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Luther Burbank School for Boys
aka Boys Parental School

Article by Jane Meyer Brahm
Images courtesy of the Rand family

Boys' Drill In Front of the Admin Building
(Click for larger image)

If you walked around Luther Burbank on an afternoon in the 1930s or ‘40s, it would have been abuzz with activity. Morning classes were over and lunch had been delivered by heated wagons from the dormitories (cottages) where over 100 boys lived and ate.

Then the boys would be off to their various jobs on the working farm — weeding the vegetable gardens, moving hay, milking cows, feeding chickens, slopping the pigs, tending the orchards, picking grapes, tree fruit or berries, etc. Those who showed proficiency at the farm skills might get to go to the horse barn to tend the horses, and even take a ride.

It was a typical day at the Luther Burbank School for Boys (formerly the Boys Parental School), a residential facility run by the Seattle School District to handle boys committed there by the Juvenile Court of King County. The name had been changed to avoid the stigma of a “parental school” and to honor the memory of the noted horticulturalist.

Its longtime director, Willis Rand, added the farming component to the curriculum of the school, believing that it helped city kids learn about nature and farm work. “That connection with the realities of life and the pleasant associations with farm life had the effect of making boys think differently about their lives,” said Ted Rand, Willis’ son, who grew up at Luther Burbank.

The Parental School opened in 1905 serving, for the most part, boys ages 9-17, most who were from broken homes. It was run in a semi-military system with boys organized into three companies, each led by a captain and lieutenant. There was a brass band, which played for maneuvers and entertainment. Each boy had a small garden plot to plant and tend, and the boys were required to learn to swim in the swimming area along the lake.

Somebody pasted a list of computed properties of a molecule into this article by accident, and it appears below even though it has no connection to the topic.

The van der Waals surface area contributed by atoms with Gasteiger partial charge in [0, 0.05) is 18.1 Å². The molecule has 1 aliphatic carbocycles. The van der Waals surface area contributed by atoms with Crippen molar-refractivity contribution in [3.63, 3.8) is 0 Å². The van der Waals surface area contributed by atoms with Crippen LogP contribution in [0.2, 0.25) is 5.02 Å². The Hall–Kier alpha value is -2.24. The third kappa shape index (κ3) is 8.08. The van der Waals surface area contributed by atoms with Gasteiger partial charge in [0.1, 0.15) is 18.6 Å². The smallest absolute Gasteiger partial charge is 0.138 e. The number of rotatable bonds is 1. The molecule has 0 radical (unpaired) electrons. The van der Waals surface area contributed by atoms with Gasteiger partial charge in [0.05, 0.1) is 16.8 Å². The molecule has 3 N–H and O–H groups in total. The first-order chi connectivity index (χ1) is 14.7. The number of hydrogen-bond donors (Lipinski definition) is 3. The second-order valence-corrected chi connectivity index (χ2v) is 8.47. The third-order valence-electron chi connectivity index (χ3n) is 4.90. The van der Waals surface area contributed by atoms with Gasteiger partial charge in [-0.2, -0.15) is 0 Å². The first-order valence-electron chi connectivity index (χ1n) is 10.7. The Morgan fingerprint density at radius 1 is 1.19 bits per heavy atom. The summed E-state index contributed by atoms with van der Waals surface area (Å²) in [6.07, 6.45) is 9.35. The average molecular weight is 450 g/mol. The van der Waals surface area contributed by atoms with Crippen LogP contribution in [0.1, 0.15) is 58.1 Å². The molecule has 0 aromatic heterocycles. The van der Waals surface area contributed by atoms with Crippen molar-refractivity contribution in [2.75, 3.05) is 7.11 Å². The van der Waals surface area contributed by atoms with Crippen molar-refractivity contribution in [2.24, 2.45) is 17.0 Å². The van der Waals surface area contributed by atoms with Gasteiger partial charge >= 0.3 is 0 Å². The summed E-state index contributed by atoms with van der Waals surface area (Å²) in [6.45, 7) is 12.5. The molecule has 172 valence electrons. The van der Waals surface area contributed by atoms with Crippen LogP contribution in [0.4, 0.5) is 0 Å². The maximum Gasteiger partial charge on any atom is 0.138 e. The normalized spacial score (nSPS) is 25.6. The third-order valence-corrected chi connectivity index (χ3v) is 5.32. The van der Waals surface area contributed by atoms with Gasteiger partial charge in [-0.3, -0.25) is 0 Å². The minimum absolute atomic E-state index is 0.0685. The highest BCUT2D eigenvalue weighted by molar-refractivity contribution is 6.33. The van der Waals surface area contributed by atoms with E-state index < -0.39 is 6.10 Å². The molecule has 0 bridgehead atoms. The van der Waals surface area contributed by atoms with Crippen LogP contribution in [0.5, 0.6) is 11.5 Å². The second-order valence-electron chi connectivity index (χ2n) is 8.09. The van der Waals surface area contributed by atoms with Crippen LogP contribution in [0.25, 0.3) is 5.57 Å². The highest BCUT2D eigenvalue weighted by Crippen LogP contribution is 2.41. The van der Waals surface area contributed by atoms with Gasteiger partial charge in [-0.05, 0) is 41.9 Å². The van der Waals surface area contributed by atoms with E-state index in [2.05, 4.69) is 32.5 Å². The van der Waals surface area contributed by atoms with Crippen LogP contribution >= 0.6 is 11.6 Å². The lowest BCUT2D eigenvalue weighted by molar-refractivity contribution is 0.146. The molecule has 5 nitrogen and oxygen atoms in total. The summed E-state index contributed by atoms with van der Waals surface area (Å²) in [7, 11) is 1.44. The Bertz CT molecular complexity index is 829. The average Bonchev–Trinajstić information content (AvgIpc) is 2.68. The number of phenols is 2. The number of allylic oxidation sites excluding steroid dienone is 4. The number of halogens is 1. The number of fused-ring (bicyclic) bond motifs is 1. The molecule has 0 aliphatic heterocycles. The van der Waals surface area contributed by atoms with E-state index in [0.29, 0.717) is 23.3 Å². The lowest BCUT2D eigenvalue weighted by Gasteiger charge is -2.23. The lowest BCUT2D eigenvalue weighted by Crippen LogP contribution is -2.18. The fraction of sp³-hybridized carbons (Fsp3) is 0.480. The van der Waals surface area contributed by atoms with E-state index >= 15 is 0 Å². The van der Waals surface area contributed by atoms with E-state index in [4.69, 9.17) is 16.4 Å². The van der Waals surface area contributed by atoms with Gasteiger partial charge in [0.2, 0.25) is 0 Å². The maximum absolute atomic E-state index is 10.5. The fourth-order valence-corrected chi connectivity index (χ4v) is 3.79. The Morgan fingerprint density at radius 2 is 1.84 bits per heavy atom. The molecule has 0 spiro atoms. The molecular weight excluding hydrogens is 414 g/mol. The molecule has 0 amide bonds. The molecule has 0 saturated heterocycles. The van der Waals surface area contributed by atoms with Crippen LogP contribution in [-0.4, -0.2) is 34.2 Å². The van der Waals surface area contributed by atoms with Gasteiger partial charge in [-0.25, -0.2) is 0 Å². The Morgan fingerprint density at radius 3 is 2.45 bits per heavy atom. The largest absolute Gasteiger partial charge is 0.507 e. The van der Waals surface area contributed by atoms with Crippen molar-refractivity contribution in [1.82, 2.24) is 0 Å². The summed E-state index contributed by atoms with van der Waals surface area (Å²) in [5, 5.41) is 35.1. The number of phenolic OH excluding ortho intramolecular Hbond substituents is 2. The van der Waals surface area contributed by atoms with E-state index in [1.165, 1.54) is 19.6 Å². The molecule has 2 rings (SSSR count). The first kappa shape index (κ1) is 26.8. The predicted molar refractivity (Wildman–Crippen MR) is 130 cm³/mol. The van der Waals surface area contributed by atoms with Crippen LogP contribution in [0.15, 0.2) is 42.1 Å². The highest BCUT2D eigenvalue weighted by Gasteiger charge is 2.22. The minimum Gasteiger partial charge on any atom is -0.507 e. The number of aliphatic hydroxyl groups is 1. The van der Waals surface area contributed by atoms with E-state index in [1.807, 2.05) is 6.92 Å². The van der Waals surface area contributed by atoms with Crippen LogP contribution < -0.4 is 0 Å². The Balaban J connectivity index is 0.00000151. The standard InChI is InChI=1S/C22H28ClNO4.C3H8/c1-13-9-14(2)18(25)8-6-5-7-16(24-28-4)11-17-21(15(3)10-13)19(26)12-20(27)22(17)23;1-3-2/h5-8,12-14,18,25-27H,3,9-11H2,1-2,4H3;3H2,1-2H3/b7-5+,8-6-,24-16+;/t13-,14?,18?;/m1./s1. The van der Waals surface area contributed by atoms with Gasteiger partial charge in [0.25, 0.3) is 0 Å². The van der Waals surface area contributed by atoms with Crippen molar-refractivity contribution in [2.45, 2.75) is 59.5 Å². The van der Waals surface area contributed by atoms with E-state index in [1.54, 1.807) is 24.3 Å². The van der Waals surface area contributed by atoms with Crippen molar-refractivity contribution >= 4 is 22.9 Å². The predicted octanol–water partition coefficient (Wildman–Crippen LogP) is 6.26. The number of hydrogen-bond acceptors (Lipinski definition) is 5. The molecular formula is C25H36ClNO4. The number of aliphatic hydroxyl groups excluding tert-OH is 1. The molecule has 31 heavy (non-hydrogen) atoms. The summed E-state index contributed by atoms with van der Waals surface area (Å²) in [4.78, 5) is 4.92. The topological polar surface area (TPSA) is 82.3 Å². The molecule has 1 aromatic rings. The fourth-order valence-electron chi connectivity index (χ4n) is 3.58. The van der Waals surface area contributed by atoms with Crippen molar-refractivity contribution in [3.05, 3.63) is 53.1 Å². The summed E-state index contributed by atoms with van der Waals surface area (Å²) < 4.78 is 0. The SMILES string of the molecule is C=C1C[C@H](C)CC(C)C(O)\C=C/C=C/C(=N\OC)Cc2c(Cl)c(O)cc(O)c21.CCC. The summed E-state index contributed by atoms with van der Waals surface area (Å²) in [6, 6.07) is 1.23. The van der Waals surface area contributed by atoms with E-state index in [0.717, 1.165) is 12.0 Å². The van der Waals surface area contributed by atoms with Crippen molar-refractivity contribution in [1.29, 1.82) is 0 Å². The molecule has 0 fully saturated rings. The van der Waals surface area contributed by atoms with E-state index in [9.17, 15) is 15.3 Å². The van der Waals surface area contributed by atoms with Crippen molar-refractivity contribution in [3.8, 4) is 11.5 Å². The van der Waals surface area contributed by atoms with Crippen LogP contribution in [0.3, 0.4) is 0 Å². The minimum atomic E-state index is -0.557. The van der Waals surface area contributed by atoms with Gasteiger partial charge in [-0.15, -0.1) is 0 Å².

There were at least 15 structures on the property, including three cottages (dormitories), a 15-bed hospital, a laundry, superintendent’s home and central kitchen, main school building, various barns and farm buildings, a smoke house, and the steam plant. At one point the Luther Burbank School had nearly 100 acres of property.

On occasion, a boy would escape from the school. Willis Rand knew the phone numbers of nearly all the people who lived on the north end of the Island, so he’d call to warn them to check their garages, outbuildings or boats for runaways. “Dad would go out hunting, and he invariable found the escapees,”Ted Rand said.

With a change in state law, the farming program was discontinued in 1957, and eventually the school moved to Preston to become the Echo Glen juvenile detention center.

In 1968 King County bought the Luther Burbank property for a park; ownership was transferred to the City of Mercer Island in 2002. Today only the brick dormitory, the steam plant and the ruins of the dairy barn remain, vestiges of long ago.

At Left: Posing for Picture Day -- At Right: Putting up One of the Crops
(Click for larger image)

The Farm
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The Band on the Admin Bldg Steps
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Summertime at the Lake
(Click for larger image)